I’ve often thought of what America would be like if we split the nation into two groups. One group would participate fully in the welfare state and be subject to the taxes needed to fund it. The other group wouldn’t participate in the welfare state but wouldn’t have to pay the taxes to support it either. Both groups would pay taxes to fund the military which protects both groups equally.
The more I think about this arrangement, the more and more excited I get about it. The socialist society would quickly fail as every rich person would opt out of socialism.
I’ve been having another thought. What if we did away with universal suffrage altogether? What if only an elect few had the right to vote? When our nation started, all the way up until John Quincy Adams and Andrew Jackson, mostly only property owners had a vote. You weren’t truly considered a full citizen until you owned property. This system gave us the awesome presidents of Washington, Jefferson, Madison, and Monroe, presidents who not only lead the nation, but carefully thought about their role and mission. From Jefferson to Monroe, the presidents decided that they shouldn’t inject themselves into the matters of congress, but serve as the final constitutional arbiter of what is and is not constitutional. Until Jackson, no president had ever vetoed a bill unless they thought it was unconstitutional. These presidents also spent their chief focus on matters of national security and foreign policy, carefully negotiating their way and positioning themselves until President Monroe could issue the famous Monroe Doctrine: “Europe stays out of the American continent altogether!”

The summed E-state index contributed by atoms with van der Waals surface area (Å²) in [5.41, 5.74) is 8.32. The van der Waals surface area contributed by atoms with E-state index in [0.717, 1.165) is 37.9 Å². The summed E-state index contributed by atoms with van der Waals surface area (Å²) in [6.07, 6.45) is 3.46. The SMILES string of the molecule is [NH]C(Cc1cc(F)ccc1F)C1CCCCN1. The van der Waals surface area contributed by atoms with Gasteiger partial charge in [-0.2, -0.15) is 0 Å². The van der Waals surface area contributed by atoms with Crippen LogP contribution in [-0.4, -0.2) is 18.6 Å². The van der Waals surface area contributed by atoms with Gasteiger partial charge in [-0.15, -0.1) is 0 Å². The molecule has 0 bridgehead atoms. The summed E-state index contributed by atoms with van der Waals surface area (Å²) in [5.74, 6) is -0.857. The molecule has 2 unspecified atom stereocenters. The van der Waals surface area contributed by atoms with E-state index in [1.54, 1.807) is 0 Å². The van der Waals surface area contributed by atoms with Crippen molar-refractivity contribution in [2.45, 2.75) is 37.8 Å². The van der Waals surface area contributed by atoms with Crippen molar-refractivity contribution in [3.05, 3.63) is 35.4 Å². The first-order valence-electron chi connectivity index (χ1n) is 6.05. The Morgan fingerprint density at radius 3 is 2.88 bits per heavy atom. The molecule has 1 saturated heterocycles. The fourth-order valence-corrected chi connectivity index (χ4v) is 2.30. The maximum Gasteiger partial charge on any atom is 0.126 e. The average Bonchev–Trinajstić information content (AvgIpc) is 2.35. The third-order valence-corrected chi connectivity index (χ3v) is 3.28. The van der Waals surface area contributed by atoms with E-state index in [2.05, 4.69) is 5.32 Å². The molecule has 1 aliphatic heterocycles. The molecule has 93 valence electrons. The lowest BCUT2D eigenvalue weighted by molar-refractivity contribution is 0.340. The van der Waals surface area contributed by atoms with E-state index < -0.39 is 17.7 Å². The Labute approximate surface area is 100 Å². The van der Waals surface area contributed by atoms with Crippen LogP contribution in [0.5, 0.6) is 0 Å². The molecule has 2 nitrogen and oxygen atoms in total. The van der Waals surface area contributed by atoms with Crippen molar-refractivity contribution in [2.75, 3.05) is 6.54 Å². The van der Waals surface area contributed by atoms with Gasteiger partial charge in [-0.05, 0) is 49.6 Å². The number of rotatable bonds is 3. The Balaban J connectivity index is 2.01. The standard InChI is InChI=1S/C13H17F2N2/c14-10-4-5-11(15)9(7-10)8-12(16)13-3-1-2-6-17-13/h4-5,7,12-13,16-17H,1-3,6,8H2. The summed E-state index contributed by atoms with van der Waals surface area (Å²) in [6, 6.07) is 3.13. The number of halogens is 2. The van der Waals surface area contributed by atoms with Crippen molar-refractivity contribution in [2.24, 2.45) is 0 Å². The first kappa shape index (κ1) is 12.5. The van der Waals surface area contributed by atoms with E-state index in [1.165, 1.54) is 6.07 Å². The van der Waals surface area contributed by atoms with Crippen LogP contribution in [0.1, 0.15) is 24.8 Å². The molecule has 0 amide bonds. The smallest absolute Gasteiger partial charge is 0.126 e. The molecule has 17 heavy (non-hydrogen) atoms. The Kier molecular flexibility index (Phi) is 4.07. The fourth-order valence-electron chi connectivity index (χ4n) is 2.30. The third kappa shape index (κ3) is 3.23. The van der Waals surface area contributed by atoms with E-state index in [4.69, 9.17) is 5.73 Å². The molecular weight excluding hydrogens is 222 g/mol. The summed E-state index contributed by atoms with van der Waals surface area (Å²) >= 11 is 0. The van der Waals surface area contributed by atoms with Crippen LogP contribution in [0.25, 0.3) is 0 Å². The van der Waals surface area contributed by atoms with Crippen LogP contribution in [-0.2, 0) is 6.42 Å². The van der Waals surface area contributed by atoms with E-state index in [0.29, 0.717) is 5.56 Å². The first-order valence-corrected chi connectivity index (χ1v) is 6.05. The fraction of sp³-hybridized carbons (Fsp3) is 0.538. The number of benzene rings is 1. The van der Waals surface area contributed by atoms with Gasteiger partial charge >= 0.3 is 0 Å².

How would we get to there from here? I think for starters, we point out how universal suffrage has failed us. When people vote selfishly, they get the expected results of corrupt politicians, but more importantly, corrupt politicians who are never held accountable. Perhaps we can start a political movement that questions that sanity of universal suffrage, wondering if we should carefully hand out citizenship or at least suffrage. Maybe it would require a great disaster, where a large enough minority feels compelled to suspend democracy. I don’t know.
Perhaps we form a dual state, one state bound to property and the other state bound to personhood. I have often wondered what a state might look like in the internet age, when location is not nearly as important as it used to be. Perhaps that’s the solution: A new state, built on the internet, where suffrage is carefully controlled and limited to people who have proven themselves responsible and trustworthy.